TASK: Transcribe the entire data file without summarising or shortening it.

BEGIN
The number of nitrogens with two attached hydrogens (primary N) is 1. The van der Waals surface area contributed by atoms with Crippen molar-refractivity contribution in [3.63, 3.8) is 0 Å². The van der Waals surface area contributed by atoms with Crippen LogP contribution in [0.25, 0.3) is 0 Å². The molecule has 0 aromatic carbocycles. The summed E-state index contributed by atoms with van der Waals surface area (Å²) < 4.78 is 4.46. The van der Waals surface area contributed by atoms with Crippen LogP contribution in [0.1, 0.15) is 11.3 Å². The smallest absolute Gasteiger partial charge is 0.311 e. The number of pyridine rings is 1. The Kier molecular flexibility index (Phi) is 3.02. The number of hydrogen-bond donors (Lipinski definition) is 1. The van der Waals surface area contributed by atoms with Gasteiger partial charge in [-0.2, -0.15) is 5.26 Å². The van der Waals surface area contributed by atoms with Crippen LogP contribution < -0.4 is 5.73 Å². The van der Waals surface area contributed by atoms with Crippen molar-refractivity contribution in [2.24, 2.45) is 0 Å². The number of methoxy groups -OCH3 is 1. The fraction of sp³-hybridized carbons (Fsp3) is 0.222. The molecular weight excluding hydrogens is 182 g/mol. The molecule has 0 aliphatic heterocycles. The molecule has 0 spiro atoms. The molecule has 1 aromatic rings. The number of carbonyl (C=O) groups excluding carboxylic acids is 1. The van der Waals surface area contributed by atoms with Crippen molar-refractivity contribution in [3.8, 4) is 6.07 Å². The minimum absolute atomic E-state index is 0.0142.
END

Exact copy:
The number of nitrogens with two attached hydrogens (primary N) is 1. The van der Waals surface area contributed by atoms with Crippen molar-refractivity contribution in [3.63, 3.8) is 0 Å². The van der Waals surface area contributed by atoms with Crippen LogP contribution in [0.25, 0.3) is 0 Å². The molecule has 0 aromatic carbocycles. The summed E-state index contributed by atoms with van der Waals surface area (Å²) < 4.78 is 4.46. The van der Waals surface area contributed by atoms with Crippen LogP contribution in [0.1, 0.15) is 11.3 Å². The smallest absolute Gasteiger partial charge is 0.311 e. The number of pyridine rings is 1. The Kier molecular flexibility index (Phi) is 3.02. The number of hydrogen-bond donors (Lipinski definition) is 1. The van der Waals surface area contributed by atoms with Gasteiger partial charge in [-0.2, -0.15) is 5.26 Å². The van der Waals surface area contributed by atoms with Crippen LogP contribution < -0.4 is 5.73 Å². The van der Waals surface area contributed by atoms with Crippen molar-refractivity contribution in [2.24, 2.45) is 0 Å². The number of methoxy groups -OCH3 is 1. The fraction of sp³-hybridized carbons (Fsp3) is 0.222. The molecular weight excluding hydrogens is 182 g/mol. The molecule has 0 aliphatic heterocycles. The molecule has 0 spiro atoms. The molecule has 1 aromatic rings. The number of carbonyl (C=O) groups excluding carboxylic acids is 1. The van der Waals surface area contributed by atoms with Crippen molar-refractivity contribution in [3.8, 4) is 6.07 Å². The minimum absolute atomic E-state index is 0.0142.